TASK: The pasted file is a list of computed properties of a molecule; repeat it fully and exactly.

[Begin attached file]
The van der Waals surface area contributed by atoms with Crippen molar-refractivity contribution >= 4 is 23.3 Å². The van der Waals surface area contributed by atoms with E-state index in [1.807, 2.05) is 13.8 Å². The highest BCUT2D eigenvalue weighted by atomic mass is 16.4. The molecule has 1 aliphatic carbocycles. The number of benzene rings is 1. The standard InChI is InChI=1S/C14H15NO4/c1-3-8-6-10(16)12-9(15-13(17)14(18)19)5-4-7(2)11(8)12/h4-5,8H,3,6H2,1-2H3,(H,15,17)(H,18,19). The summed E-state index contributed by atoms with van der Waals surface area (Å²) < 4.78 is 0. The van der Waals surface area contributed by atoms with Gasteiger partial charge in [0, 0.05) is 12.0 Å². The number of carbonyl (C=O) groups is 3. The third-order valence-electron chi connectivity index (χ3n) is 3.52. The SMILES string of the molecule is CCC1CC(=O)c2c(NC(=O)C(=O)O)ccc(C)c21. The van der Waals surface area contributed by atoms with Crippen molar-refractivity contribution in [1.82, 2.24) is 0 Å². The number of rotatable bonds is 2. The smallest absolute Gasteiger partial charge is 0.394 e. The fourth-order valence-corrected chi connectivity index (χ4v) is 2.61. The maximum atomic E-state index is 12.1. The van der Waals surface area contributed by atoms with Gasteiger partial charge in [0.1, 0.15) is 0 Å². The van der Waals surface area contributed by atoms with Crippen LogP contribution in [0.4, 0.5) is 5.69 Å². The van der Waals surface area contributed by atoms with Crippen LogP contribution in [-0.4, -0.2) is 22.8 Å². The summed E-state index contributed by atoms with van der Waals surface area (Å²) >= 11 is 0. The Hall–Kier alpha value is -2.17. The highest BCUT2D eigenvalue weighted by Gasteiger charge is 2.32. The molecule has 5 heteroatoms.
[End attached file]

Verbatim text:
The van der Waals surface area contributed by atoms with Crippen molar-refractivity contribution >= 4 is 23.3 Å². The van der Waals surface area contributed by atoms with E-state index in [1.807, 2.05) is 13.8 Å². The highest BCUT2D eigenvalue weighted by atomic mass is 16.4. The molecule has 1 aliphatic carbocycles. The number of benzene rings is 1. The standard InChI is InChI=1S/C14H15NO4/c1-3-8-6-10(16)12-9(15-13(17)14(18)19)5-4-7(2)11(8)12/h4-5,8H,3,6H2,1-2H3,(H,15,17)(H,18,19). The summed E-state index contributed by atoms with van der Waals surface area (Å²) < 4.78 is 0. The van der Waals surface area contributed by atoms with Gasteiger partial charge in [0, 0.05) is 12.0 Å². The number of carbonyl (C=O) groups is 3. The third-order valence-electron chi connectivity index (χ3n) is 3.52. The SMILES string of the molecule is CCC1CC(=O)c2c(NC(=O)C(=O)O)ccc(C)c21. The van der Waals surface area contributed by atoms with Crippen molar-refractivity contribution in [1.82, 2.24) is 0 Å². The number of rotatable bonds is 2. The smallest absolute Gasteiger partial charge is 0.394 e. The fourth-order valence-corrected chi connectivity index (χ4v) is 2.61. The maximum atomic E-state index is 12.1. The van der Waals surface area contributed by atoms with Gasteiger partial charge in [0.1, 0.15) is 0 Å². The van der Waals surface area contributed by atoms with Crippen LogP contribution in [0.4, 0.5) is 5.69 Å². The van der Waals surface area contributed by atoms with Crippen LogP contribution in [-0.4, -0.2) is 22.8 Å². The summed E-state index contributed by atoms with van der Waals surface area (Å²) >= 11 is 0. The Hall–Kier alpha value is -2.17. The highest BCUT2D eigenvalue weighted by Gasteiger charge is 2.32. The molecule has 5 heteroatoms.